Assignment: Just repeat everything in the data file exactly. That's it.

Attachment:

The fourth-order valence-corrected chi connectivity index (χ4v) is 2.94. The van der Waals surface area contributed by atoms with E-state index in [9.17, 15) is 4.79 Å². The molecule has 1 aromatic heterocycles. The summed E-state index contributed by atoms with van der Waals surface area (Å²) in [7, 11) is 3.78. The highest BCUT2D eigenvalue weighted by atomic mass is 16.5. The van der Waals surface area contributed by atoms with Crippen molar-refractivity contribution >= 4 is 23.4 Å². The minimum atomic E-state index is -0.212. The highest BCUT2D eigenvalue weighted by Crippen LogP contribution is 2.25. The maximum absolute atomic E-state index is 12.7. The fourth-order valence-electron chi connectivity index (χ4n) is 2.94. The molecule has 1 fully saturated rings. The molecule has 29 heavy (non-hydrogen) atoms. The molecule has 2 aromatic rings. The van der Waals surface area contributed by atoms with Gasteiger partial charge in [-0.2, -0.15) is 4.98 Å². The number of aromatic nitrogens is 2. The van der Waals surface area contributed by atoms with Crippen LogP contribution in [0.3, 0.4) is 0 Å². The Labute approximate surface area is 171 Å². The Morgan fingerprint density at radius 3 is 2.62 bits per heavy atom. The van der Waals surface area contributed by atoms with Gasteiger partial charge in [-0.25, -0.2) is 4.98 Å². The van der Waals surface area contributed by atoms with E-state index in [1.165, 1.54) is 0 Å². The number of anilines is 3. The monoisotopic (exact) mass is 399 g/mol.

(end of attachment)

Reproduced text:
The fourth-order valence-corrected chi connectivity index (χ4v) is 2.94. The van der Waals surface area contributed by atoms with E-state index in [9.17, 15) is 4.79 Å². The molecule has 1 aromatic heterocycles. The summed E-state index contributed by atoms with van der Waals surface area (Å²) in [7, 11) is 3.78. The highest BCUT2D eigenvalue weighted by atomic mass is 16.5. The van der Waals surface area contributed by atoms with Crippen molar-refractivity contribution >= 4 is 23.4 Å². The minimum atomic E-state index is -0.212. The highest BCUT2D eigenvalue weighted by Crippen LogP contribution is 2.25. The maximum absolute atomic E-state index is 12.7. The fourth-order valence-electron chi connectivity index (χ4n) is 2.94. The molecule has 1 fully saturated rings. The molecule has 29 heavy (non-hydrogen) atoms. The molecule has 2 aromatic rings. The van der Waals surface area contributed by atoms with Gasteiger partial charge in [-0.2, -0.15) is 4.98 Å². The number of aromatic nitrogens is 2. The van der Waals surface area contributed by atoms with Crippen LogP contribution in [0.3, 0.4) is 0 Å². The Labute approximate surface area is 171 Å². The Morgan fingerprint density at radius 3 is 2.62 bits per heavy atom. The van der Waals surface area contributed by atoms with Gasteiger partial charge in [-0.25, -0.2) is 4.98 Å². The van der Waals surface area contributed by atoms with E-state index in [1.165, 1.54) is 0 Å². The number of anilines is 3. The monoisotopic (exact) mass is 399 g/mol.